Strategy of this iteration of the GOP relies, in large measure, on buzz words. If voters are conditioned to shut their minds when they hear one or two words, then the GOP does not have to argue claims that lack merit. One such issue is ...
People who would limit our rights to what the Framers of the Constitution intended, in 1787, do not know how abortion was treated at the time the Constitution was written. Justice Blackmun noted that restrictions on abortion are relatively recent.
“... the restrictive criminal abortion laws in effect in a majority of States today ... are not of ancient or even of common-law origin. Instead, they derive from statutory changes ... in the latter half of the 19th Century.” Roe v Wade, 410 U.S. at 129-30.
Abortion was chosen, cynically, as the ultimate “wedge issue.” The SCOTUS case that protects, at least in part, women’s rights is Roe v Wade, 410 U.S. 113 (1973). Most people who criticize that case, written by a Nixon appointee, have not bothered to read it.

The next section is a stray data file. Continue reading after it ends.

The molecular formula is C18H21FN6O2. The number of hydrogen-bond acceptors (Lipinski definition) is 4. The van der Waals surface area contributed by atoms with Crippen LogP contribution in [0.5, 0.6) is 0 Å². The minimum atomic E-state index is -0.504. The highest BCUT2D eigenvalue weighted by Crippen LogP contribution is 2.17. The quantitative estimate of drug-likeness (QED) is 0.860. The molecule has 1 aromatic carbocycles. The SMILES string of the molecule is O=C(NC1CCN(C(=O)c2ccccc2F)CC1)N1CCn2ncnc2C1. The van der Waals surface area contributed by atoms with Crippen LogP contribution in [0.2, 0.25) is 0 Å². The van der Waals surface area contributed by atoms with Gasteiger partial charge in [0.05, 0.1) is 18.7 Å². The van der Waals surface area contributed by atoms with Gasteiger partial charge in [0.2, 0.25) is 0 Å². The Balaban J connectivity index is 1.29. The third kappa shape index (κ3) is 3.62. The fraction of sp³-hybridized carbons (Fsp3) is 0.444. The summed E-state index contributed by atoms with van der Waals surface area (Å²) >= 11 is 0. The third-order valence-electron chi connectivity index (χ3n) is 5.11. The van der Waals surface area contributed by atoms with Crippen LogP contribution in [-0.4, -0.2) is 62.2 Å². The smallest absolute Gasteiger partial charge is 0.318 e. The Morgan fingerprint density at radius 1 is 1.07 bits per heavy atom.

Worse, once people are conditioned to respond viscerally to the word “abortion,” those people no longer have to think. They do not have to consider that, if they really are pro-life, they should want contraceptives freely available, health care for all, and sex education in schools.
The same people usually say they are for “law & order.” Yet they do not realize that rates for violent crime, nation-wide, dropped in 1991, according to research by Stanford University economist John Donohue and University of Chicago economist Steve Levitt.
In 2019 they revisited, and validated, their 2001 conclusions. Males around age 18 commit a big percentage of crimes. In 1991 a lot of unwanted children were not born. Women should have choices - including ready availability of contraceptives.
If an issue is boiled down to a word or two that causes the GOP audience to foam at the mouth and not bother to reason, simplicity reigns. After all, where in The Constitution does it say women have rights? Our problems are far more complex and require more than simple minds.